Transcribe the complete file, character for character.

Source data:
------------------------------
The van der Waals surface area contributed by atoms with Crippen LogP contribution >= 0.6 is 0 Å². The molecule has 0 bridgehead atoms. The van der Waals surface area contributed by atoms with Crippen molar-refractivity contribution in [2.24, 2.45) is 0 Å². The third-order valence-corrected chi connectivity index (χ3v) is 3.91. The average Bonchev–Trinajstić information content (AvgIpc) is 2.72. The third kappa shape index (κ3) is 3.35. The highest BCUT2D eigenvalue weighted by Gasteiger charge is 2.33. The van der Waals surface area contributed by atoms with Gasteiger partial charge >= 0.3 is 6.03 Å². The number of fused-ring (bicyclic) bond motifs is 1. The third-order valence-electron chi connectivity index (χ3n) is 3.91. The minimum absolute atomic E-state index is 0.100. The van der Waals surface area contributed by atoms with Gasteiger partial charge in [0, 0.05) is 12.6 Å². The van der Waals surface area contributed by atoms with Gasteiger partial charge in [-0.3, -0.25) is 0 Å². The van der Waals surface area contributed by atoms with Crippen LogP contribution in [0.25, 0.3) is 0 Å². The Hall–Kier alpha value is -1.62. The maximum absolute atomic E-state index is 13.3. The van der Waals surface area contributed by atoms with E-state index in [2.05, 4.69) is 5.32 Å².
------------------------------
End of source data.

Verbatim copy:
The van der Waals surface area contributed by atoms with Crippen LogP contribution >= 0.6 is 0 Å². The molecule has 0 bridgehead atoms. The van der Waals surface area contributed by atoms with Crippen molar-refractivity contribution in [2.24, 2.45) is 0 Å². The third-order valence-corrected chi connectivity index (χ3v) is 3.91. The average Bonchev–Trinajstić information content (AvgIpc) is 2.72. The third kappa shape index (κ3) is 3.35. The highest BCUT2D eigenvalue weighted by Gasteiger charge is 2.33. The van der Waals surface area contributed by atoms with Gasteiger partial charge >= 0.3 is 6.03 Å². The number of fused-ring (bicyclic) bond motifs is 1. The third-order valence-electron chi connectivity index (χ3n) is 3.91. The minimum absolute atomic E-state index is 0.100. The van der Waals surface area contributed by atoms with Gasteiger partial charge in [0, 0.05) is 12.6 Å². The van der Waals surface area contributed by atoms with Gasteiger partial charge in [-0.3, -0.25) is 0 Å². The van der Waals surface area contributed by atoms with Crippen LogP contribution in [0.25, 0.3) is 0 Å². The Hall–Kier alpha value is -1.62. The maximum absolute atomic E-state index is 13.3. The van der Waals surface area contributed by atoms with E-state index in [2.05, 4.69) is 5.32 Å².